B-Mac Album Review: Underøath, Voyeurist

By Brandon “B-Mac” McCarthy

The state of Florida has produced some of the finest rock, pop and metal bands we have had the pleasure of witnessing. Orlando gave us Backstreet Boys and *NSYNC (I liked them when I was a kid, so shut up), Tallahassee produced Creed and Alter Bridge, Jacksonville provide Lynyrd Skynyrd and Shinedown, and Miami gave us some dance flavor with the Miami Sound Machine. For devout metalheads like myself, we look to Tampa and the righteous might of Underøath. This metalcore machine would give the world an excellent mixture of screamo and alternative rock to go along with their metalcore sound. Originally labelled a Christian metal group, they have since freed themselves from that description ever since reuniting in 2015. Their eighth release in 2018, Erase Me, brought them creative liberation and it was met with all around acclaim. Four years, Underøath returns for something more daring, Voyeurist. 

We begin Voyeurist with the pleasurable “Damn Excuses.” The pulsating samples played by keyboardist/synthesizer Christopher Dudley gets the heart pumping. Next thing you know, co-frontman Spencer Chamberlain causes the eardrums to explode with his screams. Timothy McTague (lead) and James Smith (rhythm) are explosive with the guitar licks, while Grant Brandell bashes away on the bass. “Hallelujah” has this sick alternative metal vibe that is laid back as well as visceral. Drummer and co-frontman Aaron Gillespie brought righteous melodic flow that goes along nicely with Chamberlain’s terrorizing screams. For me, this tune could have a double meaning: conquer the hell you live in or do not let a disease (COVID-19 possibly) bring you to madness. Either way you interpret it, this song is cathartic. “I’m Pretty Sure I’m Out of Luck and Have No Friends” has a nice, haunting piano flow Dudley performs nicely. I feel the sound is very dark wave influence. Not really my cup of tea, but I cannot deny its impact.

Between Chamberlain’s sudden scream toward the end and McTague’s eerie solo, I felt a washed with shadowy euphoria. We now approach “Cycle,” where Underøath teams up with rapper Ghostemane. This song is a tasty number that brings the group back to their heavy metal nature. Gillespie mesmerizes me with his tenacious drumming and hypnotic voice. This tune gets in your face and bitch slaps you big time. “Thorn” is a raging scream fest where Chamberlain holds nothing back. Along with Gillespie’s melancholy singing and the gripping riffs, Underøath conquers the realm of despair and loneliness, something we all are going through. So, hold on, for the thorn will be removed soon enough.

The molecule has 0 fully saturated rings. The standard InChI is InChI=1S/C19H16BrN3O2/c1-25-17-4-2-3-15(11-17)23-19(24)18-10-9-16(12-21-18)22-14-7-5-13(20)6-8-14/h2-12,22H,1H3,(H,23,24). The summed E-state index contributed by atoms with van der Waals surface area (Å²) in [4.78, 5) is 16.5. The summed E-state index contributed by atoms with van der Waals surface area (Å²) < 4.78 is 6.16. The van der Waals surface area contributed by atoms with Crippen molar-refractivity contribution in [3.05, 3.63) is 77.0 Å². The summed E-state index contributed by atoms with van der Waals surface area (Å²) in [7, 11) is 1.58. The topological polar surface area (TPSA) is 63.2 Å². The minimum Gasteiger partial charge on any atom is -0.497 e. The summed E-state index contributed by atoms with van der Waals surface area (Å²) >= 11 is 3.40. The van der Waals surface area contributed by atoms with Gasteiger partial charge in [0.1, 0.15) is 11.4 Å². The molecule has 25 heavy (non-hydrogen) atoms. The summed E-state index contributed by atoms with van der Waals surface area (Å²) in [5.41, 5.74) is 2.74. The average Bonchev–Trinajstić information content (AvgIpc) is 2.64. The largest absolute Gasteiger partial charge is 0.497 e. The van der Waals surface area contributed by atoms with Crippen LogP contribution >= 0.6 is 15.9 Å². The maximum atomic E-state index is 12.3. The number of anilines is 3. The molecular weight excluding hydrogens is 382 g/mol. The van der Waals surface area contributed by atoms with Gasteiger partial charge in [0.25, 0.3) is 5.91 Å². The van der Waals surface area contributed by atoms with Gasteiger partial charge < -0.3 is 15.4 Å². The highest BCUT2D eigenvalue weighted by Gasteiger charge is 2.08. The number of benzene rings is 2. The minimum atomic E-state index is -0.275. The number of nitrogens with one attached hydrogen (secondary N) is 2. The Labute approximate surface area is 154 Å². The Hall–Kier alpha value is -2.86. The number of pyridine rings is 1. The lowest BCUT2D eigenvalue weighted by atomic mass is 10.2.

We have made to the halfway point of Voyeurist, and our voyeuristic pleasure is overloading. Now comes “(No Oasis).” Even more gentle, Gillespie hypnotizes us with a chilling voice over the ambient sound of Dudley’s synthesizer. This song gives us a breather before diving further into the record. Next up is “Take a Breath.” A straight-forward alternative rock number with a pinch of screamo. The dark lyrics bring despair to the surface, where Underøath hopes to choke it out. This is an enjoyable tune that is brash and aggressive.  “We’re All Going to Die” continues the aggression the group has been building on the whole album. While the lyrics give torment a snarling look, I wanted there to be more hope coming out of this song. However, maybe that is the point: anguish is all that is left when death comes knocking. Underøath get deep with this song. “Numb” features ominous electronics that can kick ass in a mosh pit. McTague and Smith each bring sorrow and joy on the guitar, almost making the listener feel hopeful yet numb at the same time. Chamberlain and Gillespie do stunning work on the vocals. I was captivated the whole time. Voyeurist draws to a close with “Pneumonia.” Inspired by McTague’s loss of his father (I know how that feels), this tune is very haunting yet purifying. There is pain in the lyrics, but it feels therapeutic in a sense. This seven minute closer goes through different musical cycles that showcases the band’s true talent. Even if it is not aggressive, the passion is there. This is probably their most creative tune to date.

Underøath really surprised me with Voyeurist. Though it is not a joyful sounding record, its cathartic nature hits the right spot. The despair and volatility that we have felt these past two years is released through this album, and Underøath helps set us free from it. Along with bombastic musicianship and the daring experimentation, this is a sharp album that can put the group in a new spectrum of greatness. I would like to have heard 1 or 2 songs that were more joyful, but that can be overlooked by an excellent sounding album. Tampa’s finest are more ballsy than ever, and I cannot wait to hear it live again. To Underøath, I salute you. Horns up!!!


Track Listing:

1. Damn Excuses
2. Hallelujah
3. I’m Pretty Sure I’m Out Of Luck And Have No Friends
4. Cycle
5. Thorn
6. (No Oasis)
7. Take A Breath
8. We’re All Gonna Die
9. Numb
10. Pneumonia

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